When I returned from my first Everest climb in 2007, I learned about Facebook. I began to use it instantly as an outreach tool and as a way to share ideas. I enjoyed how easy it was to share URL links. In 2009, I learned about using WordPress as a way of having a blog and website. This gave me the ability to update my website in real time and I began to use it to webcast from my climbs. I can call in updates to my website with the satellite phone or post from email. As you can see, social media has played a tremendous role in helping me share my ideas both informally and formally with my students. I’ve used Facebook, Linked in, Twitter, and my blog to share my ideas and thoughts and stories in a multitude of ways and to build the support community around me.
For the past two years,I have been posting a “Visual Soliloquy” each day. At first, I was speaking only to me, wanting to inspire myself with the wise words of others and by matching my photographic images with the words to create a daily dose of multimedia inspiration. What I have found, however, is that the visual soliloquies seem to speak to many more people than myself.
Your post from January 30 states: “The ration of We’s to I’s is the best indicator of the development of a team.” How does this apply to the idea of professional learning communities? How can a school build a culture of professional development that is more like a team?
In mountaineering, the idea of the team is very important. We climb, sleep, live, and exist together for long periods of time during expeditions. We need to quickly build a sense of community and trust in each other because, in many cases, we may have to depend on each other for our lives. When climbing on glaciers, we literally tie ourselves together so that if one of us falls into a crevasse, the rest of us can stop him or her from falling deeper. We must find a pace that works for each person on the team. We can only go to the summit together. It’s not likely that I can get to the summit alone and neither can you – we must go in unison.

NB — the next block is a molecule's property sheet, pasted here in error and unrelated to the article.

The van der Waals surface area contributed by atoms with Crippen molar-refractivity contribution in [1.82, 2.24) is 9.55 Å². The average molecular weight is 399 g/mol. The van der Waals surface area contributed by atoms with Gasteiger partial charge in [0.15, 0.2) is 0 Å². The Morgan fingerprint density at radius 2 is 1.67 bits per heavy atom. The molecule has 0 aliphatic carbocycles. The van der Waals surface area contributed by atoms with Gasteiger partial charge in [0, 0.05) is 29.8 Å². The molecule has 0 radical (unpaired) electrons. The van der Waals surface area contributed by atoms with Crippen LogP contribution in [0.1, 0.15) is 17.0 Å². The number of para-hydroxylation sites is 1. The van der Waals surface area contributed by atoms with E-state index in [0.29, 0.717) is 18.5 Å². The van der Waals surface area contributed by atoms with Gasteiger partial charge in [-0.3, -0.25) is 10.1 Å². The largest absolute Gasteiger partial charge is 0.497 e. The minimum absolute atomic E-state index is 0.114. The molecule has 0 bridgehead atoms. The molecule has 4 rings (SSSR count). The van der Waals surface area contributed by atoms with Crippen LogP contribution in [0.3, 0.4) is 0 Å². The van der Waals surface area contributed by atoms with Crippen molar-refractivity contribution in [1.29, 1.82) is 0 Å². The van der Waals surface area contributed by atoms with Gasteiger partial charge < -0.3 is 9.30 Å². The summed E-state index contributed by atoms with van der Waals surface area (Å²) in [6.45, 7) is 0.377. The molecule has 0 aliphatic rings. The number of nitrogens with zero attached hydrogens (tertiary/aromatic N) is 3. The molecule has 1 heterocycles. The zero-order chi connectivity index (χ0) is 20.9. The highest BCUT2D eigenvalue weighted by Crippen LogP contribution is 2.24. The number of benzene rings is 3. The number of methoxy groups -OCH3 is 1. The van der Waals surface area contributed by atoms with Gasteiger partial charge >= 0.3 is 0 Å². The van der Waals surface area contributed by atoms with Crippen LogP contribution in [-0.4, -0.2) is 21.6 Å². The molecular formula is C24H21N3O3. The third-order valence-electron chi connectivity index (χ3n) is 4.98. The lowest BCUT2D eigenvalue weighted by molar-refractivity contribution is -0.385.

In such situations, it makes sense to cultivate the team. I often say that team stands for Together Everything Always Manageable. In thinking of schools and communities of teachers, I think it would be important to develop a sense of team as well. Coming together in the expedition of running a school, we can draw on the strengths of each team member to have the expedition run smoothly and to learn from each other each and every day.
How can teachers identify their own Everest in their own community? In their own school?
I usually start my presentations asking the audience to think about what their Everest might be. I often describe an Everest as something that “pokes you in the belly”… kind of like an inner puffer fish. It pokes and pokes and pokes until we pay attention to what it’s trying to tell us. The other clue about what an Everest is, is that when it first arises, it appears impossible. If the first thought into my head is, “I can’t possibly do that,” I know I might be onto a big dream or a big goal… an Everest. Everests come in all sorts of shapes and sizes, challenges and obstacles. Everests invite us to aim high and to risk disappointment. Everests require us to stretch, to serve, and to be uncomfortable.
I climbed my first big mountain for myself; it was a midlife crisis of sorts. I needed a big project that throw my entire heart and soul into and when I reached the summit of North America, I realized I wasn’t quite done. After the first climb, however, I wanted my efforts to be “more than a mountain.” I wanted my climbs to be more than me just standing on the specific place of high topography and so, started to look for ways for that to happen.